Broad Beans are generally the first legume to produce a crop, making them one of the first new-season crops of the year. Arguably they are not as tasty as peas or french beans, but they are very easy to grow and prolific, and they freeze well.
Many GIYers sow “early” broad beans in the autumn for a late spring crop, but only do so if your soil is good – they won’t fare so well in wet, heavy clay. Alternatively sow in February for early summer crop. Dig in some well rotted manure before sowing. Broad beans are hardy so you can sow direct in the soil, or you can sow in module trays for transplanting later. Either way, sow 5cm deep. Transplant to 15cm apart. Sow extra seeds to provide spares in case some get eaten or fail to germinate.
Weed and water frequently. A mulch is a good idea around the base of the plants to preserve moisture. Pinch out the top growing shoot when the plant starts to set pods. Support the plants with individual stakes or canes. Alternatively, enclose a row of broad bean plants within a ring of twine strung between canes (this will stop them from toppling over).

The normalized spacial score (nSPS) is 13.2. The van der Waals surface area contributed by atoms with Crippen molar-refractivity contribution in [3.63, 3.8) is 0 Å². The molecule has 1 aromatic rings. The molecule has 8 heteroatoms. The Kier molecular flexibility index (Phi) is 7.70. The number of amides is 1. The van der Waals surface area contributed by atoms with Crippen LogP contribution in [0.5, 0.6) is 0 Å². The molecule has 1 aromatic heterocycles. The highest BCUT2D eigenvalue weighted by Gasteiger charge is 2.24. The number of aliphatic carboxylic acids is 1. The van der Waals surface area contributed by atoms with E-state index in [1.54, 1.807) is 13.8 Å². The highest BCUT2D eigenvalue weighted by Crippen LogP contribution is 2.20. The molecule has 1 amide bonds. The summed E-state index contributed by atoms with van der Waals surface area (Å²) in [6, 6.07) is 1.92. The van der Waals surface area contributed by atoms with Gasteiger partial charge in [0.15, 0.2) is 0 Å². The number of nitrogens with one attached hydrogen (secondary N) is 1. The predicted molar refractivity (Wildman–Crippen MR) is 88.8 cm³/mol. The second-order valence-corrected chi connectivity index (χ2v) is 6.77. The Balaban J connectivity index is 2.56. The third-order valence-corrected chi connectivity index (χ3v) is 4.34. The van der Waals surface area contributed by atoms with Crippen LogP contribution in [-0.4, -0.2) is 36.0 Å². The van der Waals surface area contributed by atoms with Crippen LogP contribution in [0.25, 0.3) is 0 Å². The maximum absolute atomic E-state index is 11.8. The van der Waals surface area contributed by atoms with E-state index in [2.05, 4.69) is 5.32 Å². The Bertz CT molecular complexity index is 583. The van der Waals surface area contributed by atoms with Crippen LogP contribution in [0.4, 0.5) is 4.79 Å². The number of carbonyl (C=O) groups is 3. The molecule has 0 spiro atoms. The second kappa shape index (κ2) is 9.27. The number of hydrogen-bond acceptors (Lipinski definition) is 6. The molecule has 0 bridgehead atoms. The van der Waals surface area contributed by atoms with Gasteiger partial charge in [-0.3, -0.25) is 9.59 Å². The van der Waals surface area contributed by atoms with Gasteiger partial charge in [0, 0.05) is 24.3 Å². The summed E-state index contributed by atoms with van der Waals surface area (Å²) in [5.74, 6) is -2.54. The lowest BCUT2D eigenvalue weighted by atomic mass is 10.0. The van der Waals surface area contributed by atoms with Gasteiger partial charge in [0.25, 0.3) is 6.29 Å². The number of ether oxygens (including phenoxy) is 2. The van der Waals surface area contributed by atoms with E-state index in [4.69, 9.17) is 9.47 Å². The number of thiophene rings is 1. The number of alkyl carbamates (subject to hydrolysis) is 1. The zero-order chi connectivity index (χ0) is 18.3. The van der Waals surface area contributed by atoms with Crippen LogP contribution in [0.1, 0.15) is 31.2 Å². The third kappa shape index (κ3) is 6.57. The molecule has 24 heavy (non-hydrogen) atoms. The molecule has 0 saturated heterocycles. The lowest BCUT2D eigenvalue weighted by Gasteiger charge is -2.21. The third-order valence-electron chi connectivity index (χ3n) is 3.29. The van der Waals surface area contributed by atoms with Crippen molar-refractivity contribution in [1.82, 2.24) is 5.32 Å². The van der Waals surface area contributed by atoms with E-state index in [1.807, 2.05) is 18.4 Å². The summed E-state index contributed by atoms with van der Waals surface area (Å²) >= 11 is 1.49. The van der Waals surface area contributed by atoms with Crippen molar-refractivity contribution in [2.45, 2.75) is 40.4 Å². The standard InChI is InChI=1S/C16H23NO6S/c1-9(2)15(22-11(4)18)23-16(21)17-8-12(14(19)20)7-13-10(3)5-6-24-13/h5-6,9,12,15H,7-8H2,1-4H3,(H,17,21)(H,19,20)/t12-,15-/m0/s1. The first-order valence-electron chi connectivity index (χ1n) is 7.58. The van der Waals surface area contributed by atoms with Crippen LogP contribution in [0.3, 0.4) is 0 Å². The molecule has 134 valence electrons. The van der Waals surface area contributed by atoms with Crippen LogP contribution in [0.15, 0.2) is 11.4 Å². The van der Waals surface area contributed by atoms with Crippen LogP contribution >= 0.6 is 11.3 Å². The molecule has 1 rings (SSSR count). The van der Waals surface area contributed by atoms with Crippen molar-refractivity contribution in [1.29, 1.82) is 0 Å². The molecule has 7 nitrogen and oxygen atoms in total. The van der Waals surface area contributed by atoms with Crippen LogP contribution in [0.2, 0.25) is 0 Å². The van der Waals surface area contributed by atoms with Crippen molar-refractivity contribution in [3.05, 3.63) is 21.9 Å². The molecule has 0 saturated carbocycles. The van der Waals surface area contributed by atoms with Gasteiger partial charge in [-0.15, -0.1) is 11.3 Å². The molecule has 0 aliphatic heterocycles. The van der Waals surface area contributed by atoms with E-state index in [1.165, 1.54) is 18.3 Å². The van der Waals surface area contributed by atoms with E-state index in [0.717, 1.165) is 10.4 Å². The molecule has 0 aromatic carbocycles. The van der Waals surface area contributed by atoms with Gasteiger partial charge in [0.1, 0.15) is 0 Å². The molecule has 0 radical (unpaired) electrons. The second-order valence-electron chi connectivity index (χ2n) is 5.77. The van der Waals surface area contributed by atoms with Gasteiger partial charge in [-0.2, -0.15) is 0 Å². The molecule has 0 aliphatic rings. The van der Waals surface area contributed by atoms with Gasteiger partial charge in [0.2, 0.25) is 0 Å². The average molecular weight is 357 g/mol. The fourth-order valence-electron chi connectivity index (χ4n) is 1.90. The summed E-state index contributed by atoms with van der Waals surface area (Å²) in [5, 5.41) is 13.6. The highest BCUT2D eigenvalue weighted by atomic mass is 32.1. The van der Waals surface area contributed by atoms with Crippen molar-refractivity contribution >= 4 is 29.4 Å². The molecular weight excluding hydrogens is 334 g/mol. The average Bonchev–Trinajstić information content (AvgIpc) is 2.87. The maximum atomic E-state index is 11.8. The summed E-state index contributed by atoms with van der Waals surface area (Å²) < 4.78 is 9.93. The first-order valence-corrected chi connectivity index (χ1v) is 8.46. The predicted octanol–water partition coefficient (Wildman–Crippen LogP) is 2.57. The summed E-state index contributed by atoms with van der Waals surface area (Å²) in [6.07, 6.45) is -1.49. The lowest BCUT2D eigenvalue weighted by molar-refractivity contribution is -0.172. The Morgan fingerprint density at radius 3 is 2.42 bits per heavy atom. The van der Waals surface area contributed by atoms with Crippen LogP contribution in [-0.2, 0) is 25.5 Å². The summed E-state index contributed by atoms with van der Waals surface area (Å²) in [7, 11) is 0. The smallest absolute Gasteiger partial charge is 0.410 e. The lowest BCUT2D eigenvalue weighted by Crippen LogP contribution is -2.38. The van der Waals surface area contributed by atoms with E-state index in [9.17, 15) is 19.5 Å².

The key is to keep picking em! The more you pick the more they will produce. Start cropping from the bottom of each plant and work your way up. Marvel at the beautiful white fleece inside the pod! The beans inside are at their best when the membrane attaching them to the pod is green or white, not brown.
The biggest problem for broad beans are blackfly which will be clearly visible at the top of the plant and stunt its growth. Pinching out the growing tip helps to prevent them. Chocolate spot is another problem and is not as much fun as it sounds – it’s actually a fungus that causes brown spots on the leaves and pods. It is most common in damp, humid weather – leaving enough space between plants will allow air to circulate between them and may prevent this problem.